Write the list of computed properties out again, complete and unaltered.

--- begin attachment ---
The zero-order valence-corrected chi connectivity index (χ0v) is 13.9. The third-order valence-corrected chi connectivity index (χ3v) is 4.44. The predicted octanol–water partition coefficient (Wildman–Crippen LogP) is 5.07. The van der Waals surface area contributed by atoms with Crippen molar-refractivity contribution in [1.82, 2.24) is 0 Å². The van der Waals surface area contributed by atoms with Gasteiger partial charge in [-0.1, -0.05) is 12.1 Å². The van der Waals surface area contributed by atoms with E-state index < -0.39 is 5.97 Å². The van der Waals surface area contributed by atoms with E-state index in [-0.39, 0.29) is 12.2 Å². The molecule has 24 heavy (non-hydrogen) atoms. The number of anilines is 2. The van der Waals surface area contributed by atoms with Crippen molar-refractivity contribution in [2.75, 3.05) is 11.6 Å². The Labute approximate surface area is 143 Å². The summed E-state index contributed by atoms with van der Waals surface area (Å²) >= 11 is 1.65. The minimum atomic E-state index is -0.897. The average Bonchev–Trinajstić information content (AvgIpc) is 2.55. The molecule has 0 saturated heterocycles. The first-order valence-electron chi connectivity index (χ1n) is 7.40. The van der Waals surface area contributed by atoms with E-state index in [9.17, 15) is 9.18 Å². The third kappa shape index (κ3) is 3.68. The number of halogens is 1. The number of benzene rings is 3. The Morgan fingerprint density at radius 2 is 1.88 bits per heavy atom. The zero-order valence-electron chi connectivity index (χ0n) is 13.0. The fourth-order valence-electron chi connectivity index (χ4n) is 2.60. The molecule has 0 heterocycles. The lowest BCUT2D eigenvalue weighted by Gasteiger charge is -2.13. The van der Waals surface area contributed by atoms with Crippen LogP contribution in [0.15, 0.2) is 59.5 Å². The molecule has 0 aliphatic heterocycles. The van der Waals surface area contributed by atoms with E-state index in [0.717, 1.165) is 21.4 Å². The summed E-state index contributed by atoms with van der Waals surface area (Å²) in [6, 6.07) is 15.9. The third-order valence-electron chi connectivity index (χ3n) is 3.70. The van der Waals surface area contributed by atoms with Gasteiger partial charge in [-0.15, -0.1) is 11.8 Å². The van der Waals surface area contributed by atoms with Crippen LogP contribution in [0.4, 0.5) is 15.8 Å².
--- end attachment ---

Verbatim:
The zero-order valence-corrected chi connectivity index (χ0v) is 13.9. The third-order valence-corrected chi connectivity index (χ3v) is 4.44. The predicted octanol–water partition coefficient (Wildman–Crippen LogP) is 5.07. The van der Waals surface area contributed by atoms with Crippen molar-refractivity contribution in [1.82, 2.24) is 0 Å². The van der Waals surface area contributed by atoms with Gasteiger partial charge in [-0.1, -0.05) is 12.1 Å². The van der Waals surface area contributed by atoms with E-state index < -0.39 is 5.97 Å². The van der Waals surface area contributed by atoms with E-state index in [-0.39, 0.29) is 12.2 Å². The molecule has 24 heavy (non-hydrogen) atoms. The number of anilines is 2. The van der Waals surface area contributed by atoms with Crippen molar-refractivity contribution in [2.75, 3.05) is 11.6 Å². The Labute approximate surface area is 143 Å². The summed E-state index contributed by atoms with van der Waals surface area (Å²) >= 11 is 1.65. The minimum atomic E-state index is -0.897. The average Bonchev–Trinajstić information content (AvgIpc) is 2.55. The molecule has 0 saturated heterocycles. The first-order valence-electron chi connectivity index (χ1n) is 7.40. The van der Waals surface area contributed by atoms with E-state index in [9.17, 15) is 9.18 Å². The third kappa shape index (κ3) is 3.68. The number of halogens is 1. The number of benzene rings is 3. The Morgan fingerprint density at radius 2 is 1.88 bits per heavy atom. The zero-order valence-electron chi connectivity index (χ0n) is 13.0. The fourth-order valence-electron chi connectivity index (χ4n) is 2.60. The molecule has 0 heterocycles. The lowest BCUT2D eigenvalue weighted by Gasteiger charge is -2.13. The van der Waals surface area contributed by atoms with Crippen LogP contribution in [0.15, 0.2) is 59.5 Å². The molecule has 0 aliphatic heterocycles. The van der Waals surface area contributed by atoms with E-state index in [0.717, 1.165) is 21.4 Å². The summed E-state index contributed by atoms with van der Waals surface area (Å²) in [6, 6.07) is 15.9. The third-order valence-electron chi connectivity index (χ3n) is 3.70. The van der Waals surface area contributed by atoms with Gasteiger partial charge in [-0.15, -0.1) is 11.8 Å². The van der Waals surface area contributed by atoms with Crippen LogP contribution in [0.4, 0.5) is 15.8 Å².